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Monday, May 8, 2017

Do I Need An Attorney If I Am Buying A Home ?

Do I need an attorney if I am buying a home?

Buying a home can be an exciting experience, but the process can be complicated. While some homebuyers may think hiring an attorney will be too expensive, not having proper legal representation can be even more costly. Although real estate agents typically bring buyers and sellers together, a highly skilled attorney can perform critical due diligence, anticipate problems, and be your advocate at the closing table.

It's often been said that real estate is all about the price and "location, location, location," but there are a number of factors to consider such as purchase and sales contracts, home inspections, title issues as well as arranging for financing. An experienced real estate attorney who knows the local housing market can help a buyer navigate these issues and protect his or her investment.

Once a buyer selects a home, it is crucial to have an attorney review or prepare a contract of sale. In short, a contract must adhere to all state and local laws, address issues about the use of the property, and specify the rights and obligations of each party. In some states, the buyer and seller have a limited time to review the contract before it becomes legally binding.

In addition to price and location, it is essential for the structure of the dwelling and its heating, cooling and electrical systems to be in good condition. An attorney can coordinate a home inspection to ensure that any defects are repaired prior to the closing or arrange to have the seller reimburse the borrower from the proceeds of the sale.

In some cases, an attorney can also perform a title search to verify that property is being sold free of any liens, judgments or other encumbrances. If outstanding items need to be paid before the deal closes, there can be costly delays, especially for buyers who are simultaneously selling an existing home. Lastly, after the closing, the deed must be filed in the county in which the property is located, which can easily be handled by an attorney.

Ultimately an attorney can protect a homebuyer's interests, anticipate and resolve problems and help to avoid conflicts. Because buying a home is the largest financial transaction that many individuals will ever undertake, the role of an attorney cannot be underestimated.


Friday, April 28, 2017

End-of-Life Medical Decisions

Making Decisions About End of Life Medical Treatment

While advances in medicine allow people to live longer, questions are often raised about life-sustaining treatment terminally ill patients may or may not want to receive. Those who fail to formally declare these wishes in writing to family members and medical professionals run the risk of having the courts make these decisions.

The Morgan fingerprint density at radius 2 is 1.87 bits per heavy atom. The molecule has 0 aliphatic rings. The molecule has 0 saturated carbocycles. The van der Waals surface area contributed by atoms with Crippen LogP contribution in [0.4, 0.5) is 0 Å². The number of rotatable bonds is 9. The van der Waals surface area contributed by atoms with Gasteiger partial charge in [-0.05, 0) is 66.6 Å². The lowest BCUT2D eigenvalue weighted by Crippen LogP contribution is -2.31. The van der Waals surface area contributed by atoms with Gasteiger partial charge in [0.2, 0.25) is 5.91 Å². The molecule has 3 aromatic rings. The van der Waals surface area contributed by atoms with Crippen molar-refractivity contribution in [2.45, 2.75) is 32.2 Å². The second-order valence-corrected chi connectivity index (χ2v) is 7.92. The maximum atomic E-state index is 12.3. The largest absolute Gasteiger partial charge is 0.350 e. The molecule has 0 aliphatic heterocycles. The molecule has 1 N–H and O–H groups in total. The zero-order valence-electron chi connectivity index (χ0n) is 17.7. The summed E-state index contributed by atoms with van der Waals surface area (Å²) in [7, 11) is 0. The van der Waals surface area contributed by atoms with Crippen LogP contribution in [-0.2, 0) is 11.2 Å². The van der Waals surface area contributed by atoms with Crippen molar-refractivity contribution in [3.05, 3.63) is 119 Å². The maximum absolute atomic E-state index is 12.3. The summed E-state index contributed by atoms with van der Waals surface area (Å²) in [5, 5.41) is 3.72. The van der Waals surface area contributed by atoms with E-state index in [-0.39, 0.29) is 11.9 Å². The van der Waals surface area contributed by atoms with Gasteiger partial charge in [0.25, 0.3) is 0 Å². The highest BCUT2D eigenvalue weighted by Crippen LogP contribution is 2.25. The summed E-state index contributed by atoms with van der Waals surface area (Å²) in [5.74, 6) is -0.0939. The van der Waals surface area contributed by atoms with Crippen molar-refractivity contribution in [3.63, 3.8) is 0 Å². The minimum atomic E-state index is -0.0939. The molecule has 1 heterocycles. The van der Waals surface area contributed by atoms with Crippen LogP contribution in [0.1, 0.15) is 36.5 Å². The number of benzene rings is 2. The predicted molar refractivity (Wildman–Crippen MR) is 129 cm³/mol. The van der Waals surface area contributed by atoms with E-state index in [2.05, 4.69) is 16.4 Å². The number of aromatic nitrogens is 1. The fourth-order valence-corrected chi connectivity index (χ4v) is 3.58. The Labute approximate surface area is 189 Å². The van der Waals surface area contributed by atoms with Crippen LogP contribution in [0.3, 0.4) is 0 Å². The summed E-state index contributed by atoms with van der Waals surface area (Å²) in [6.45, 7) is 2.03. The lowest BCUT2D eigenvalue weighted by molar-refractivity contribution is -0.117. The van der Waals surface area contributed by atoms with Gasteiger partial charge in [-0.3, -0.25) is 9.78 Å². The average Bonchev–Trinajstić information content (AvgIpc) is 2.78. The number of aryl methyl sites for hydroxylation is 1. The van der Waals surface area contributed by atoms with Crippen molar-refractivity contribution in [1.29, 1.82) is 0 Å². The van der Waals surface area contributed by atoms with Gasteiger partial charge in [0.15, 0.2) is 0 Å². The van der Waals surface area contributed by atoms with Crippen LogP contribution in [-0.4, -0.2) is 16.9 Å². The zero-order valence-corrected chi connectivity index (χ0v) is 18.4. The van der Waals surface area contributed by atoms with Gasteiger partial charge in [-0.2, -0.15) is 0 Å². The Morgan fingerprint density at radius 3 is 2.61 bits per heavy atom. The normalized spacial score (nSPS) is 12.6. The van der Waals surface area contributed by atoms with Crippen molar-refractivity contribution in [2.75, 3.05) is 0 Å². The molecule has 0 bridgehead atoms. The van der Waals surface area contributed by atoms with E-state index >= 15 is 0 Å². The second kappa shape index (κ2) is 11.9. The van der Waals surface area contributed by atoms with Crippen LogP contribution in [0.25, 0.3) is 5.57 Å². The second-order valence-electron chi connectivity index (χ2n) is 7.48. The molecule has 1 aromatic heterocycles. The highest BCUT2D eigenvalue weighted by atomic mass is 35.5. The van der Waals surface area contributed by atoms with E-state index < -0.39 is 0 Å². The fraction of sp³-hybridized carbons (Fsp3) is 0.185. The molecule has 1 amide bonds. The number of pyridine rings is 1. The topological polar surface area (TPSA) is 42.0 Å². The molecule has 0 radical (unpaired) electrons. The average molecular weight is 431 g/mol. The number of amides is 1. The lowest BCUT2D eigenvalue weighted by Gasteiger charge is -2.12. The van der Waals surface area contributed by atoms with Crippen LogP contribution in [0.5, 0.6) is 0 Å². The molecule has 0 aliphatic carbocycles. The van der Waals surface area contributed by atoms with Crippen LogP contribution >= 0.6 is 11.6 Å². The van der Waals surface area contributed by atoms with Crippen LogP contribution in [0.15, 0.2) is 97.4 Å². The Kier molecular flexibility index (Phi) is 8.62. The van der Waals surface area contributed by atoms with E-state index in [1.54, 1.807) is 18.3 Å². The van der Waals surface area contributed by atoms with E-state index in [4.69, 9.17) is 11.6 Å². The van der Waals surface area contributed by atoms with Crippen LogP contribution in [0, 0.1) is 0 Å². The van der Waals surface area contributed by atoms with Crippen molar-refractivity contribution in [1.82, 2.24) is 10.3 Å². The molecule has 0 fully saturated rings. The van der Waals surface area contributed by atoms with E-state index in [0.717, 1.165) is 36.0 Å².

For this reason, it is essential to put in place advance medical directives to ensure that an individual's preferences for end of life medical care are respected. There are two documents designed for these purposes, a Do Not Resuscitate Order (DNR) and a Physician Order for Life Sustaining Treatment (POLST).

What is a DNR?

A Do Not Resuscitate Oder alerts doctors, nurses and emergency personnel that cardiopulmonary resuscitation (CPR) should not be used to keep a person alive in case of a medical emergency. A DNR is frequently used along with other advance medical directives by those who are critically ill and prefer not to receive life sustaining treatment.

What is a Physician Order for Life Sustaining Treatment (POLST)?

A Physician Order for Life Sustaining Treatment is similar to a DNR,  however a POLST is prepared by a patient's doctor after discussing end of life treatment options. This is not a legal document prepared by an attorney, but rather a binding doctor's order that is kept with a patient's medical records. A POLST declares a patient's preference for receiving certain life sustaining treatments, as well as treatment options the patient does not want to receive or to be continued.

Examples of these treatments include, but are not limited to, artificial nutrition and hydration, intubation and antibiotic use. These decisions should be made when there is no medical crisis that can affect an individual's decision making, after various treatment options have been discussed with his or her doctor. In short, a POLST ensures that a patient will receive appropriate treatments, but not be subjected to life sustaining measures the patient does not want.

By having these advance medical directives in place, a person can have peace of mind knowing that he or she will receive end of life treatment according to his or her wishes, and loved ones will not be forced to go to court to obtain the right make these decisions.

 


Thursday, April 20, 2017

Own a business with a spouse? What happens after a divorce ?

Own a Business with a Spouse ?  What happens after a divorce ?